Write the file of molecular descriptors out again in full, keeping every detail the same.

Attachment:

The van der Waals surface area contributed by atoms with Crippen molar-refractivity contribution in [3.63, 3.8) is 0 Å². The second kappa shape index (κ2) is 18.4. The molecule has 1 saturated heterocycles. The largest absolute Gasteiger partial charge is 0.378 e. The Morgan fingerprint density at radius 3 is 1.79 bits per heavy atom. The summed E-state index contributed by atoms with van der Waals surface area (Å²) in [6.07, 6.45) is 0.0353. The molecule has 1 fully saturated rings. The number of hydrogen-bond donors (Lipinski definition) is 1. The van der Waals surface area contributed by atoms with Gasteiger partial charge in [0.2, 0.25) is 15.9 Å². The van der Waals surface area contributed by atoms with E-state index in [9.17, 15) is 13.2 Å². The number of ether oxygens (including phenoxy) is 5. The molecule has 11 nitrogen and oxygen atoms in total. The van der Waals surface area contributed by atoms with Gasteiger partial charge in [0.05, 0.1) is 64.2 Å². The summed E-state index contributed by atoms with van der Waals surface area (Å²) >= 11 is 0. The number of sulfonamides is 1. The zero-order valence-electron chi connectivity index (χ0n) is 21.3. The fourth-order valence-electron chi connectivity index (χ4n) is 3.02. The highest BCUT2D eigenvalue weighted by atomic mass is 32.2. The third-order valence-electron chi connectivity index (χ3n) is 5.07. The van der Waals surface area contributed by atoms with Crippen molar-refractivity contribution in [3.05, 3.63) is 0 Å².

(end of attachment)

The van der Waals surface area contributed by atoms with Crippen molar-refractivity contribution in [3.63, 3.8) is 0 Å². The second kappa shape index (κ2) is 18.4. The molecule has 1 saturated heterocycles. The largest absolute Gasteiger partial charge is 0.378 e. The Morgan fingerprint density at radius 3 is 1.79 bits per heavy atom. The summed E-state index contributed by atoms with van der Waals surface area (Å²) in [6.07, 6.45) is 0.0353. The molecule has 1 fully saturated rings. The number of hydrogen-bond donors (Lipinski definition) is 1. The van der Waals surface area contributed by atoms with Gasteiger partial charge in [0.2, 0.25) is 15.9 Å². The van der Waals surface area contributed by atoms with E-state index in [9.17, 15) is 13.2 Å². The number of ether oxygens (including phenoxy) is 5. The molecule has 11 nitrogen and oxygen atoms in total. The van der Waals surface area contributed by atoms with Gasteiger partial charge in [0.05, 0.1) is 64.2 Å². The summed E-state index contributed by atoms with van der Waals surface area (Å²) >= 11 is 0. The number of sulfonamides is 1. The zero-order valence-electron chi connectivity index (χ0n) is 21.3. The fourth-order valence-electron chi connectivity index (χ4n) is 3.02. The highest BCUT2D eigenvalue weighted by atomic mass is 32.2. The third-order valence-electron chi connectivity index (χ3n) is 5.07. The van der Waals surface area contributed by atoms with Crippen molar-refractivity contribution in [3.05, 3.63) is 0 Å².